Networked Scholarship

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Networked Scholarship
∗University of Toronto; †Virginia Tech
Community has traditionally been anchored in local, neighborhood interactions
and enshrined as a code word for social cohesion. “Community” usually
connotes people socially and cognitively encapsulated by homogeneous,
broadly embracing groups (Hillery, 1955; Wellman, 2001a; Wellman, 2002;
Wellman & Leighton, 1979). People in group-based societies deal principally
with fellow members of the few groups to which they belong: at home, in
school, in the neighborhood, at work or in voluntary organizations. They work
in a discrete work group within a single organization; they live in a household
in a neighborhood; they are members of one or two kinship groups; and they
participate in structured voluntary organizations: churches, bowling leagues,
unions, and the like. There have been fears since the Industrial Revolution that
traditional group-based community has been “lost”. From the early 1960s,
the balance of analysis swung away from bewailing this purported loss of
community to using ethnographic and survey techniques to discover the persistence
of neighborhood communities. In the 1970s, analysts began realizing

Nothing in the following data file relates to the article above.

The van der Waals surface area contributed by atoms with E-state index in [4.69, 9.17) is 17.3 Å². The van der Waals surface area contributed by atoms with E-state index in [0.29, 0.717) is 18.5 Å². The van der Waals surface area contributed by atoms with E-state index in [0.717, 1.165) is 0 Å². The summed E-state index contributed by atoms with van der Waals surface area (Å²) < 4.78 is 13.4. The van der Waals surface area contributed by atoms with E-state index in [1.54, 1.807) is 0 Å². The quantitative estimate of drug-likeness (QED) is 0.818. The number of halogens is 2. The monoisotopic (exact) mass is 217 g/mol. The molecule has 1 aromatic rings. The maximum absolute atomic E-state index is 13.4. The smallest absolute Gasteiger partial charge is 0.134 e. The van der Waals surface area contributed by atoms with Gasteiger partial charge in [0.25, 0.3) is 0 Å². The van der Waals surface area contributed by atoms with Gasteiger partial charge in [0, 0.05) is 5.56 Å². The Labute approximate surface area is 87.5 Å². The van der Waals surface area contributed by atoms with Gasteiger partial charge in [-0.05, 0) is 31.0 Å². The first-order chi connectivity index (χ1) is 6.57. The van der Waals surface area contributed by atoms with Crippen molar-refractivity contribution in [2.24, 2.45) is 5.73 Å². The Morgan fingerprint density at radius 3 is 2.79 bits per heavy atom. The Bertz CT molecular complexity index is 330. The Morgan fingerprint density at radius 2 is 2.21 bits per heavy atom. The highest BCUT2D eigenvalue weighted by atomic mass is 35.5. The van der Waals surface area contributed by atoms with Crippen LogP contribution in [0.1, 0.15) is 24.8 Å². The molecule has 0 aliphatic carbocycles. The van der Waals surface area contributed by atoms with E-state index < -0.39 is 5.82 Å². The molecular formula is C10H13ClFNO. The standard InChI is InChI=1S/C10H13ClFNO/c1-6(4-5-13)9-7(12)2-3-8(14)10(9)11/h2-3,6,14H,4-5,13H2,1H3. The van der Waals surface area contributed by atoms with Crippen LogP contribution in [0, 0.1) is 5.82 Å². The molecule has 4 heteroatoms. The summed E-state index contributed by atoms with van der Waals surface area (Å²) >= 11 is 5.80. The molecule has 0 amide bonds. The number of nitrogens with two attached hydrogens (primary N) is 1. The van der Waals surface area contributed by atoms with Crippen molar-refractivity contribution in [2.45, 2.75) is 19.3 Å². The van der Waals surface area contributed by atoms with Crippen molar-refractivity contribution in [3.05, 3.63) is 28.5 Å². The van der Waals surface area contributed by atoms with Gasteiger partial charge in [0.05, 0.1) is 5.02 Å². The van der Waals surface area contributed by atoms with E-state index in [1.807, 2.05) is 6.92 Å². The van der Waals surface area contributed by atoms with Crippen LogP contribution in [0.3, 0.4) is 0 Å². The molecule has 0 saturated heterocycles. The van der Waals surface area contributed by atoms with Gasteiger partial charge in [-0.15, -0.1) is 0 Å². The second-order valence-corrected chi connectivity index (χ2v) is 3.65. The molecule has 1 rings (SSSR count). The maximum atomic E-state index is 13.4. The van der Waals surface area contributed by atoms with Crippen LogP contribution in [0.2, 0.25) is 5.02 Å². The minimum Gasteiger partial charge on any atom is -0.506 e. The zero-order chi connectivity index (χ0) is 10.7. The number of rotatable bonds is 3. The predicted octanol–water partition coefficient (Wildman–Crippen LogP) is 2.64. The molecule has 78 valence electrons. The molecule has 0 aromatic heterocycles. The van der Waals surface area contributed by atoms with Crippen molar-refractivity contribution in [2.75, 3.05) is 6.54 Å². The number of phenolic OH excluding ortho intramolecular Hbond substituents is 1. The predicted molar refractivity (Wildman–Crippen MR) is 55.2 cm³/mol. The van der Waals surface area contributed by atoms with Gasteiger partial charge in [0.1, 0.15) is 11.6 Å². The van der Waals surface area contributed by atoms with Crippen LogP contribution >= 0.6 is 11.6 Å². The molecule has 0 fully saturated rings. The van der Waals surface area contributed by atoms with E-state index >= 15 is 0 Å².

that communities were flourishing outside of neighborhoods. The proliferation
of cheap and efficient transportation and communication networks in
the developed world has increased the velocity of transactions and fostered
interactional density. This allows contact to be maintained with greater ease
and over longer distances. Since the 1970s, many studies have documented a
change from local to long-distance community, with little interaction across
the intervening territory between places. Few neighbors are known, and most
friends and relatives live elsewhere (Fischer, 1982;Wellman, 1997; 1999a, b;
Wellman & Leighton, 1979).
In the Internet age, communities and their networks have spread through
the information commons. As computer-mediated-communication spread
through academic communities, new uses for it were imagined.With learning
as one of the primary missions of academic institutions, it is not surprising
that virtual learning environments were developed. The context of the development
of virtual learning environments have been influenced by a myriad
of scholarly communities and networks and the virtualized relationships they
provide. Our understanding of those networks can be increased through researching
networked scholarship.
J. Weiss et al. (eds.), The International Handbook of Virtual Learning Environments, 1429–1447.
2006 Springer. Printed in the Netherlands.